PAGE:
Learn about the 40% tax bracket, how much you can earn before paying it and ways to avoid falling into the higher rate tax band.
This guide is for taxpayers in England & Wales, including sole traders. Different tax brackets apply if you are a Scottish taxpayer.
Friendly Disclaimer: Whilst I am an accountant, I’m not your accountant. The information in this article is legally correct but it is for guidance and information purposes only. Everyone’s situation is different and unique so you’ll need to use your own best judgement when applying the advice that I give to your situation. If you are unsure or have a question be sure to contact a qualified professional because mistakes can result in penalties.
What is the UK 40% Tax Bracket?
The 40 per cent tax bracket affects individuals in England and Wales who earn taxable income between £50,270 and £100,000.
Here’s an example:
You earn a gross income of £60,000 a year. You’ll pay income tax of £11,432 which is calculated as:
- 0% on the first £12,570
- 20% on the next £37,700
- 40% on the remaining £9,730
DID YOU KNOW
The 40% tax bracket is also known as the higher rate tax bracket. It’s one of 3 tax brackets in England & Wales that kick in once your taxable income exceeds the personal allowance. The three brackets are:
- Basic Rate 20%
- Higher Rate 40%
- Additional Rate 45%
When Do You Start Paying 40% Tax?
You start paying 40% tax once your income goes above the personal allowance of £12,570 and the basic rate band of £37,700. That means you can earn a gross income of £50,270 before falling into the higher rate tax threshold.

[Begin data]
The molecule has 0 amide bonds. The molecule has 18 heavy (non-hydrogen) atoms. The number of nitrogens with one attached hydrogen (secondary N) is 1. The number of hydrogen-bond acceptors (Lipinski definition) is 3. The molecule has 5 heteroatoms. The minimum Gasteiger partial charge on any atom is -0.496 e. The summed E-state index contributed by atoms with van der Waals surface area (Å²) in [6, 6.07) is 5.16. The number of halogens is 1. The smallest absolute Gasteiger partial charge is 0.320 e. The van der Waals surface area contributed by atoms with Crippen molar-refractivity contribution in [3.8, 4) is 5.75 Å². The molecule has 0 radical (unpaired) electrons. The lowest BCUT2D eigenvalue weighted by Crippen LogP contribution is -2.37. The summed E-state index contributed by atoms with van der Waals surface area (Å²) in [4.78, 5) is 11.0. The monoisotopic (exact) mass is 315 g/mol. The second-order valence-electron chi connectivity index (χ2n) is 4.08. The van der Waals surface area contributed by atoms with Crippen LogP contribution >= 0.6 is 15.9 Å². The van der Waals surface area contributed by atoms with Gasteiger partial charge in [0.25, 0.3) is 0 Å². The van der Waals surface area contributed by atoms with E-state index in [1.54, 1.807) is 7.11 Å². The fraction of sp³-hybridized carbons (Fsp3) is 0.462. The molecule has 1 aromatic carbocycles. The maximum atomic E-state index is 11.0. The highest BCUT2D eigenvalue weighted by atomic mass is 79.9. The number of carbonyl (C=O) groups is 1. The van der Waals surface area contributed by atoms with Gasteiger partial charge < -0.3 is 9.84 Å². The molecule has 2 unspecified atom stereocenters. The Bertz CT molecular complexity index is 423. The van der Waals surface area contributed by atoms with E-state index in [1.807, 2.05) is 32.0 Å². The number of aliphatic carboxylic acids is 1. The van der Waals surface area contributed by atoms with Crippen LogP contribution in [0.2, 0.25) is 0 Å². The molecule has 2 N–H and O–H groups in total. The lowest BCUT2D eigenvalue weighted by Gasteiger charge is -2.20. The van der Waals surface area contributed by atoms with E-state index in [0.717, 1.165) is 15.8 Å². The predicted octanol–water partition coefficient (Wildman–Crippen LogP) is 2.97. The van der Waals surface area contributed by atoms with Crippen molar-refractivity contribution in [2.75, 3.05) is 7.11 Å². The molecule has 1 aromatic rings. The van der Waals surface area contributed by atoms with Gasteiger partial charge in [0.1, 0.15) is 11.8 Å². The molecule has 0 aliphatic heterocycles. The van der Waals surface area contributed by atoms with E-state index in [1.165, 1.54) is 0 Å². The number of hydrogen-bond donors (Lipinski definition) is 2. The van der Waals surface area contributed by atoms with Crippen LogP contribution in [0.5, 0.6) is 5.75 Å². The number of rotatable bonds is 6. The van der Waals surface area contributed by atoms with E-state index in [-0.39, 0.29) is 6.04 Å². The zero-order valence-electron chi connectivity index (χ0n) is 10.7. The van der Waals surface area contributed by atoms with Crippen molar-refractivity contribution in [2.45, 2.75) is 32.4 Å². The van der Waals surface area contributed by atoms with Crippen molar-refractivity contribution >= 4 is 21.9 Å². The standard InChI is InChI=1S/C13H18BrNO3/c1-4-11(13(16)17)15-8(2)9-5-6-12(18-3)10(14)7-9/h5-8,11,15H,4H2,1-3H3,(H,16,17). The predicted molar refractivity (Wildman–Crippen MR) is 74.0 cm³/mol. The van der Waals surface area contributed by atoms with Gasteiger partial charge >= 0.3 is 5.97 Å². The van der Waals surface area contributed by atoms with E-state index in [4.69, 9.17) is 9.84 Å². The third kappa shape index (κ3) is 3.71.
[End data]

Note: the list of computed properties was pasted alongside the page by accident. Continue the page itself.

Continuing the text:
How to Avoid the 40% Tax Bracket?
By reducing your taxable income you can avoid the 40% tax bracket, legally. Here are three ways to stop yourself from falling into the higher rate threshold:
In simple terms, pension contributions are deducted from your gross income for tax reasons. That means you are taxed on your income minus pensions contributions (up to a maximum of £60,000 for the tax year 2023-24). So by increasing your pension contributions you’ll reduce your income falling into the 40% tax bracket or avoid it altogether.
You’ll need to transfer cash into your pension to be eligible for the reduction which reduces your take-home pay.
Claiming expenses reduces your taxable income and the amount of income being hit by the higher rate threshold.
If you are a sole trader make sure you are tracking all your allowable business expenses so you maximise your claim when you complete your self-assessment tax return.
Read this guide to learn how to keep records and track expenses when you’re self-employed.
If you are employed by someone and are paying business expenses that you are not being reimbursed for, then check whether you are eligible to claim tax relief on expenses through your payslip.
Read this guide to check whether you’re able to claim tax relief on employment expenses and how to do it.
If you’re a higher-rate taxpayer donating to charity through gift aid will bring down your income tax bill. Not only is the charity able to claim an extra 25p for every £1 donated but if you’re a 40% taxpayer you’ll be able to claim the difference between the basic rate and the higher rate value of your donation to increase your basic rate tax band.
Here’s an example:
You donate £1,000 to charity and are a higher-rate taxpayer. The charity receives £1,250 under gift aid. You can claim the difference between the basic rate of 20% and the higher rate of 40% on the full £1,250 of £250 (20% x £1,250) on top of your basic rate band.
In other words, you’ll be able to earn up to £50,520 (£50,270 + £250) before paying 40% tax.
You can claim your charitable donations on a tax return if you already fill one in. Alternatively, if you are employed and are not registered for self-assessment, you can contact HMRC and ask them to change your tax code so you will receive tax relief through your payslip.